The Ocean's Tides ExplainedAlmost everyone is aware of the role that gravity plays in our lives. Not only does it keep our feet planted firmly on the ground, but it also keeps order in the solar system. The gravitational forces associated with the Sun and the planets interact to describe the orbits that we are familiar with, as well as keep the Moon trapped in orbit around the Earth. These forces aren't only limited to managing the dynamics of the celestial bodies, however. Gravity also has a more directly observable influence on our planet. Specifically, gravitational forces are responsible for the rise and fall of the ocean's tides all over the world.
The two primary agents when it comes to the motion of the ocean are the Sun and the Moon. Since the gravitational influence of an object is directly related to its mass, the Sun has a definite advantage over the moon when it comes to the strength of its forces. However, since the Sun is over 380 times farther away from the Earth than the Moon, the smaller mass in orbit around us is able to exert its effects on us much more strongly than the star.
The key when it comes to understanding how the tides work is to understand the relationship between the motion of our planet and its moon. Both the Moon and the Earth are constantly moving through space. Since the Earth spins on its own axis, water is kept balanced on all sides of the planet through centrifugal force. The Moon's gravitational forces are strong enough to disrupt this balance by accelerating the water towards the Moon. This causes the water to 'bulge.' The Earth's rotation causes a sympathetic bulge on the opposite side of the planet as well. The areas of the Earth where the bulging occurs experience high tide, and the others are subject to a low tide. However, the Moon's movement around the Earth means that the effects of its forces are in motion as well, and as it encircles our planet, this bulge moves with it.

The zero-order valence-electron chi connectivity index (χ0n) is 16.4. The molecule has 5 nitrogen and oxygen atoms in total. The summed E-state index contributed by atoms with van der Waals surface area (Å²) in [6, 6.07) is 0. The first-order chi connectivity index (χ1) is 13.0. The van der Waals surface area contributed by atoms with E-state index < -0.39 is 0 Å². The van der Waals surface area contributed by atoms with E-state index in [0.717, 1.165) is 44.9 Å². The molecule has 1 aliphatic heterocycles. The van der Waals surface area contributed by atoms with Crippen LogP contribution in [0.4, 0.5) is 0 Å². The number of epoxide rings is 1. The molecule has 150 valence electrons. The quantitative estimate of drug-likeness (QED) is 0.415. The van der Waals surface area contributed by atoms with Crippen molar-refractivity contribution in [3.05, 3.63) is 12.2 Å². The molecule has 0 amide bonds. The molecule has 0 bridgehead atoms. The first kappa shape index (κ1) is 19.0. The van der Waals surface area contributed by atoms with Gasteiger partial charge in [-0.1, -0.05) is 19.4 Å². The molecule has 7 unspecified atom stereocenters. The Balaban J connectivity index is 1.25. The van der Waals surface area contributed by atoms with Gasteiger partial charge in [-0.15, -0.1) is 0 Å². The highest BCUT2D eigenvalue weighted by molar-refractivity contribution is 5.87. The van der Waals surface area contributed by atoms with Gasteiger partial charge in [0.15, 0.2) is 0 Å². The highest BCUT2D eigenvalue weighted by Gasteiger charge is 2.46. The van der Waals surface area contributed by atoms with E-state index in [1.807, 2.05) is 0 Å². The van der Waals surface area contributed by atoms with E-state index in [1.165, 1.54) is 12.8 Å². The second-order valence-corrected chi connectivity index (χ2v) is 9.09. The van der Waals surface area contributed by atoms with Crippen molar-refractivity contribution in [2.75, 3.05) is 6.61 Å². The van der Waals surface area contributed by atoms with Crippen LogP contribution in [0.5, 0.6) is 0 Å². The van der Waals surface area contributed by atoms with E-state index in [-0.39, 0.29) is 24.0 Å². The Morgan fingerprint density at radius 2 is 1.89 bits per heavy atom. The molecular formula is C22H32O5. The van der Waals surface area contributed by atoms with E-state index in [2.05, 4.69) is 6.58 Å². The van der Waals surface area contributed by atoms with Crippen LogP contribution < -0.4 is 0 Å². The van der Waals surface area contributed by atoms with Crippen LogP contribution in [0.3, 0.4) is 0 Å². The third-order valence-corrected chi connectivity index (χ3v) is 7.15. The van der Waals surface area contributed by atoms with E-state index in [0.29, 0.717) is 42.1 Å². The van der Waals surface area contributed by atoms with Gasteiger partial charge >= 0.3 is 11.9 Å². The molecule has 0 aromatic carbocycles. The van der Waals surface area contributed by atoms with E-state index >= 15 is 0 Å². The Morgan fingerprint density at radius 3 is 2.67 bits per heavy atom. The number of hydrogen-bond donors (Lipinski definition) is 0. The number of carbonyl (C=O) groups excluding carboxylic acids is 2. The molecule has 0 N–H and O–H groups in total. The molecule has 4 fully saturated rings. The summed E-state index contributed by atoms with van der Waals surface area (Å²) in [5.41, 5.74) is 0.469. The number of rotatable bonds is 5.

The height of the tides can vary during the course of a month, due to the fact that the Moon is not always the same distance from the Earth. As the Moon's orbit brings it in closer proximity to our planet (closest distance within a moon cycle is called perigee), its gravitational forces can increase by almost 50%, and this stronger force leads to high tides. Likewise, when the Moon is farther away from the Earth (furthest distance is called apogee), the tides are not as spectacular.
The Moon's influence can also be balanced out by the position of the Sun – if the Sun and the Moon find themselves 90 degrees apart in relation to an observer on the Earth, then high tides are not as high as they normally would be. This is because despite its greater distance from the planet, the Sun's mass allows it to exert enough gravitational force on the oceans that it can negate some of the effects of the Moon's pull. This phenomenon of lower high tides is called a neap tide. In the same way, when the Sun lines up with the Moon and the Earth, as during a Full Moon, then the Sun can act to amplify the tidal forces, drawing even higher tides. These are known as spring tides, named not for the season, but for the fact that the water "springs" higher than normal. The variance in the height of the world's tides also depends on the local geography of the coastline and the topography of the ocean floor.
Tides occur regularly in the sense that they can be expected twice a day, but their periods do not coincide with the 24 hour day that we use for our calendar. This is because the Moon takes slightly longer than 24 hours to line up again exactly with the same point on the Earth - about 50 minutes more. Therefore, the timing of high tides is staggered throughout the course of a month, with each tide commencing approximately 24 hours and 50 minutes later than the one before it.